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Race and Realignment: How will the Democratic and Republican parties reformulate after 2016?

Monday, November 21, 2016   19:00 - 21:00

  • Avik Roy (Opinion editor at Forbes Magazine and a founder of the Foundation for Research on Equal Opportunity (FREOPP) - will join in Skype)
  • James Simms (Forbes Contributor and freelance reporter and television and radio commentator in Tokyo)
  • Ben Karp (ICAS Fellow and a founder of the Eliezer Society)

The recent contest between Republican nominee Donald J. Trump and Democratic Hillary Rodham Clinton was a campaign unprecedented in its vitriol and divisiveness that roiled the electorate with claims of corruption, moral depravity, sexism and racism. In fact, though both candidates were white, there was significantly more racial and ethnic clamor in this cycle than the historic 2008 nomination of America’s first major party African-American candidate.

The election of the first black president, Barack Obama, elicited widespread hopes for a post-racial United States. If a mostly white electorate could elect a black man to its highest office, wasn’t the legacy of Slavery and Jim Crow discrimination finally over, and racism now relegated to history’s dust-heap? The 2016 presidential election showdown clearly shows that this was not the case.

The “Black Lives Matter” movement, which grew exponentially and publicly during Obama’s tenure, has put the history of racial policing on the national agenda, while nativist sentiment seems at an all time high with talk of a wall being built to keep out Mexicans. Social media has become a public outlet for extreme positions including sexism, racism, anti-Semitism and anti-Muslim bigotry. Prejudices hidden in the codified “dog-whistles” of 2008 and 2012 are now proudly shouted as if over bullhorns, millions of such opinions openly expressed on media such as Facebook and Twitter.

Now that the election is over, how will these issues continue to steer U.S. voter affiliations and social media alliances?  As new political categories such as “alt-right,” “neo-liberal” and “progressive left” have emerged, the longstanding liberal-conservative binary has been disrupted. From the chaos and acrimony of the recent election, will a new political order be institutionalized?

To help answer these questions, a panel of political experts will map the parameters of these debates and give their insight about the recent election and its implications for American politics.

Date & Time:
Monday, November 21, 2016   19:00 - 21:00 (Doors open at 18:30)
5F, Mita Hall
Temple University, Japan Campus
4-1-27 Mita, Minato-ku, Tokyo
Kyle Cleveland (ICAS Associate Director)
If possible, we ask you to register by E-mail (icas@tuj.temple.edu) , but we always welcome participants even you do not register. / 参加登録はなしでも参加できますので、直接会場へお越しください。


Avik Roy

Opinion editor at Forbes Magazine and a founder of the Foundation for Research on Equal Opportunity (FREOPP) - will join in Skype

Avik Roy has been a banker, hedge fund manager, consultant and a senior fellow at the Manhattan Institute. Roy has worked on three Republican presidential campaigns; as senior health care advisor to Governor Mitt Romney in 2012 and Florida Senator Marco Rubio in 2016, and as a senior advisor to former Texas governor Rick Perry. Roy has recently gained national attention as an activist for a GOP that takes diversity seriously, not only as a strategy, but as a reflection of core values. Roy is an opinion editor at Forbes Magazine and has recently founded FREOPP, the Foundation for Research on Equal Opportunity. He was educated at MIT and Yale, where he was the chairman of the Conservative Party at the Yale Political Union.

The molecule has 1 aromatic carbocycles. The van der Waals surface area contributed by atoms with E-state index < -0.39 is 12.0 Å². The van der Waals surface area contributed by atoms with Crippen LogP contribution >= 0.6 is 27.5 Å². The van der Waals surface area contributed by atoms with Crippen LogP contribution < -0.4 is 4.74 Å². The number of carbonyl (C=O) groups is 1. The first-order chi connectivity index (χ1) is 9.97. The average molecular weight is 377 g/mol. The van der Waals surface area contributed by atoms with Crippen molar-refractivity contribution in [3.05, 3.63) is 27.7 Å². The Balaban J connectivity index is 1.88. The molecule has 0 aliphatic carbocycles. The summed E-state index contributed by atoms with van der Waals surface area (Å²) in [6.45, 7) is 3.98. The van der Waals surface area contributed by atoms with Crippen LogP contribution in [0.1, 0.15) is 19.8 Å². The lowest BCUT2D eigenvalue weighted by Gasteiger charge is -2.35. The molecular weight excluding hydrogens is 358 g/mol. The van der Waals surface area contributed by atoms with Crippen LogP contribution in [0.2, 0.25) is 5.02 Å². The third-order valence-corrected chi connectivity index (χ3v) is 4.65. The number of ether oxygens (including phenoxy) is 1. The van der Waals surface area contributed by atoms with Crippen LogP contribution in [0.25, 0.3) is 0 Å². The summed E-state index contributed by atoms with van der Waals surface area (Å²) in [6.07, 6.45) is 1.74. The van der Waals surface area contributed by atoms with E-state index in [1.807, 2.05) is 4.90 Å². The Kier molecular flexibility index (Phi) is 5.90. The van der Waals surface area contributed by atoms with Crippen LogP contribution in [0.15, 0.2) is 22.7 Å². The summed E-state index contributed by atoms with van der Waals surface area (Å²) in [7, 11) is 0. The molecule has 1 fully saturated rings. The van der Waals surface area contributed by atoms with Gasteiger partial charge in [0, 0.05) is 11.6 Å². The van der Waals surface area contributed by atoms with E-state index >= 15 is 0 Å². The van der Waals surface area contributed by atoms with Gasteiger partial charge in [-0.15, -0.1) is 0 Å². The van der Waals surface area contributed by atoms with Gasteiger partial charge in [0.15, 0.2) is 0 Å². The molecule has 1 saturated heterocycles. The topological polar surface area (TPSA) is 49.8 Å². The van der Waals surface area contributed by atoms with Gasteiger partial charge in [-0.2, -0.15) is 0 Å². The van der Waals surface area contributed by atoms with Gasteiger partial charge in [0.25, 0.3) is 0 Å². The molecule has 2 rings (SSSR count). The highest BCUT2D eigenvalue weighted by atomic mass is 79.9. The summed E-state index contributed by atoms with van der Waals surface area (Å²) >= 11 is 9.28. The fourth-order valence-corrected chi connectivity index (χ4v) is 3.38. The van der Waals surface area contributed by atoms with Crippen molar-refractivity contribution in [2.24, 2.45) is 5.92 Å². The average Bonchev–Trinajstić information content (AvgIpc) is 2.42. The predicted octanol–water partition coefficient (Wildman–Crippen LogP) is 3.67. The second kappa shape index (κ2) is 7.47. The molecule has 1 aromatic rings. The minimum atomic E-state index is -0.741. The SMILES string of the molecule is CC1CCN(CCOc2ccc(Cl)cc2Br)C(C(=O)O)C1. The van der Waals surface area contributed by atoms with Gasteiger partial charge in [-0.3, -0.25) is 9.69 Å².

James Simms

Forbes Contributor and freelance reporter and television and radio commentator in Tokyo

James Simms, a Forbes Contributor and freelance reporter and television and radio commentator in Tokyo, has covered the Japanese economy and politics for two decades, including as a columnist for The Wall Street Journal. In June, he was elected as the president of the Foreign Correspondent’s Club of Japan, one of the largest and oldest press clubs in the world, with over 3,000 members, including more than 300 journalists. In 2013-2014, he was a Scripps Journalism Fellow at the University of Colorado at Boulder, where he researched energy policy, seismology, seismic engineering, and disaster and risk management. Previously, he spent 15 years at Dow Jones, including as The Wall Street Journal’s Heard on the Street columnist in Tokyo analyzing corporations, policy issues and the economies in Japan and South Korea. In 2011, he won the highest writing award at Dow Jones for a series on Japan’s budget and bureaucracy. He has conducted hundreds of interviews for print and television, including for CNBC, and covered Asia’s financial crisis and the aftermath of the Fukushima nuclear disaster. He currently is working on a book proposal on the history and lessons of the Fukushima accident.

Ben Karp

ICAS Fellow and a founder of the Eliezer Society

Ben Karp is an ICAS Fellow, who holds degrees in English, history and African American Studies from Goucher College and Yale University. He is a founder of the Eliezer Society, described by Time Magazine as an organization which has “attracted some of the world’s most influential speakers,” and has worked on political campaigns, including as a finance chair of Senator Cory Booker’s first campaign for mayor of Newark, New Jersey. Ben came to Japan in 2002, establishing a jewelry distribution business, developing points of sale at Mitsukoshi and other major Japanese department stores. He has also worked in Tokyo as a business consultant and lectured at universities on a range of subjects, and has published articles and been quoted in The Asahi Shimbun/International Herald Tribune, The New York Times, The Washington Post and The Daily Beast.